English historical novelist Piers Alexander shares the secrets of the success of his award-winning self-published novel, The Bitter Trade, which, thanks to his hard work and focus on his goals, is now stocked in airport shops and is about to go into over 500 stores of a major brick-and-mortar UK bookstore.
What’s the secret of your success?
Well: it’s a bit early to be calling my indie publishing adventure a success, but I’m very pleased to have got The Bitter Trade into the WHSmith Travel network (more news about that coup in The Bookseller here), and to have won the Pen Factor and Global Ebook Award.
I’ve twice heard superstar indie author Rachel Abbott say something that resonated with me as an entrepreneur: “First, have a plan.” It sounds simple, but I think it’s quite profound. She doesn’t just mean have a marketing plan: it’s about having clear goals and a sense of what you do and don’t want to do with your books.
Having met a lot of fiercely independent entrepreneurs, and now indie authors, I’ve seen how important it is to have a clear Unique Selling Point and a sense of what makes you and your story special. In my case, I’ve been launching a fairly literary historical adventure from a currently untrendy era (the seventeenth century): something that both indies and traditional publishers warn against. But I have two things that I am totally committed to: getting the book into LOTS of bookshops, and connecting (face to face) with two very defined communities. One is historical reenactors, the other is the indie coffee scene. Everything that’s worked for me has come from those two ideas.
What’s the single best thing you did?
Invest properly in print. I had a dream of seeing The Bitter Trade in airports. My ex-agent thought of it as a literary novel, but I have always seen it as commercial. So I produced it in trade paperback format, took a deep breath and spent EVEN MORE embossing and using spot UV (varnish) on the front cover – and cursed myself for a fool right up until the moment Matt Bates from WHS said that he liked the jacket, loved the story and could see it in his stores.
And by the way, most trade publishers have to pay a lot of money to get into the Airport Exclusives spots. I just had to print the books. I guess there’s another lesson here: don’t listen to people all the time. When it comes to the really big decisions, go with your gut.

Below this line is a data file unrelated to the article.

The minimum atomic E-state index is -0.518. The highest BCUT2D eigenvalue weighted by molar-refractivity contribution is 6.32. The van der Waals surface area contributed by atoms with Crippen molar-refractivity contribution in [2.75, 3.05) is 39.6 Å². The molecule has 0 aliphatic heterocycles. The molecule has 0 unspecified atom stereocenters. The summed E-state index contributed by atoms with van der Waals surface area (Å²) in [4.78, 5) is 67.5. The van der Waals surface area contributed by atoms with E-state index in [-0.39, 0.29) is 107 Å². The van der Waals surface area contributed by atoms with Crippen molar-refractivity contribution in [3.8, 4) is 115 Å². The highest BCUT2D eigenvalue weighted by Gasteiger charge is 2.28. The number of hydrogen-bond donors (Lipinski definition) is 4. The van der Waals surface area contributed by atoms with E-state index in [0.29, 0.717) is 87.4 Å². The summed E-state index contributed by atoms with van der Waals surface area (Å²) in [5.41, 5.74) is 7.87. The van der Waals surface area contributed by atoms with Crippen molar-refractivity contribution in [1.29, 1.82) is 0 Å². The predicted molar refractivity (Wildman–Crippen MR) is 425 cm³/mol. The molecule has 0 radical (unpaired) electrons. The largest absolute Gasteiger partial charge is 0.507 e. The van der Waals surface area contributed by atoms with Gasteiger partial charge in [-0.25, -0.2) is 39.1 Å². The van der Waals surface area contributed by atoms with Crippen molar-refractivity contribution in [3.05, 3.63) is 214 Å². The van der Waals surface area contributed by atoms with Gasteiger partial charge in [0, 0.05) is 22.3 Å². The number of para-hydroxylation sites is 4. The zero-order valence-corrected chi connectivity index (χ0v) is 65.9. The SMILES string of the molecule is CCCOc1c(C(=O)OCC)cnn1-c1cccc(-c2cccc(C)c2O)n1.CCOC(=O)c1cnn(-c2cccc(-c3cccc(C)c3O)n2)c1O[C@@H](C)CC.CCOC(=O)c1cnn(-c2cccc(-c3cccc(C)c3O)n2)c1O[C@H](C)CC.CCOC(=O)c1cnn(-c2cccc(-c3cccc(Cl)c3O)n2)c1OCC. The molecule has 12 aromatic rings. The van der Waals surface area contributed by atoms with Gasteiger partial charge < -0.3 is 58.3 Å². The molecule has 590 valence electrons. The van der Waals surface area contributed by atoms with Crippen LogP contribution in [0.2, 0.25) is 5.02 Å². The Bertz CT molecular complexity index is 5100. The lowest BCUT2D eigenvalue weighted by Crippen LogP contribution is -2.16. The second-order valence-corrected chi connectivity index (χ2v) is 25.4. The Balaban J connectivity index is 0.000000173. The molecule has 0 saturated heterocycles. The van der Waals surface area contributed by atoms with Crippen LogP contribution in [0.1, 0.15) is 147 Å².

Did you get lucky? What happened?
I don’t believe in luck!
People might think of Talli Roland or Jodi Picoult as “lucky” – but you just look at how hard they worked and how long they were prepared to keep plugging away. All the successful and “lucky” people I know are persistent, courageous, committed and hardworking. Maybe I’m quite persistent, at least…
And what happened? I went to the Historical Novel Society’s London conference – which is excellent, very well-formatted, great speakers – with the intention of pitching a publisher, as well as Matt from WHS. I missed the boat and didn’t get to book a pitch with him, but I did see him leaving after a panel. Raced around the auditorium while the keynote speaker was setting up, breathlessly put a copy of the novel in Matt’s hands… and was totally unable to even speak. Great pitch, eh? But he’s a lovely guy – he read it on the Tube home, and within 6 weeks it was in the airport charts.
How do you get/stay in creative mode?
Turn up at my desk with a coffee. Light a candle. Close the door. Keep going for 2 hours.
How do you prioritise?
In my diary, most days. I put all aspects of my life in a brutally short list and just do them one after another. And I forgive my own lapses. I think that’s very important!
Finishing the first draft of book 2, Scatterwood. Planning a research trip to Jamaica. Planning the WHSmith reprint – it goes into 500+ shops in the spring. Working with my agent to drum up a trade publishing offer or two (fingers crossed!) Booking a sculpture course. And NOT founding another startup company… for a while!
What’s your top tip for indie authors?
I have two:
- Have a real, specific goal for yourself in your marketing/launch. Something that is true to you, original, differentiated.
- And don’t do it the way I did! It’s CRAZY!
OVER TO YOU Which of Piers’ top tips chime loudest with you? Have you also managed to get your self-published books stocked by airport outlets? We’d love to know!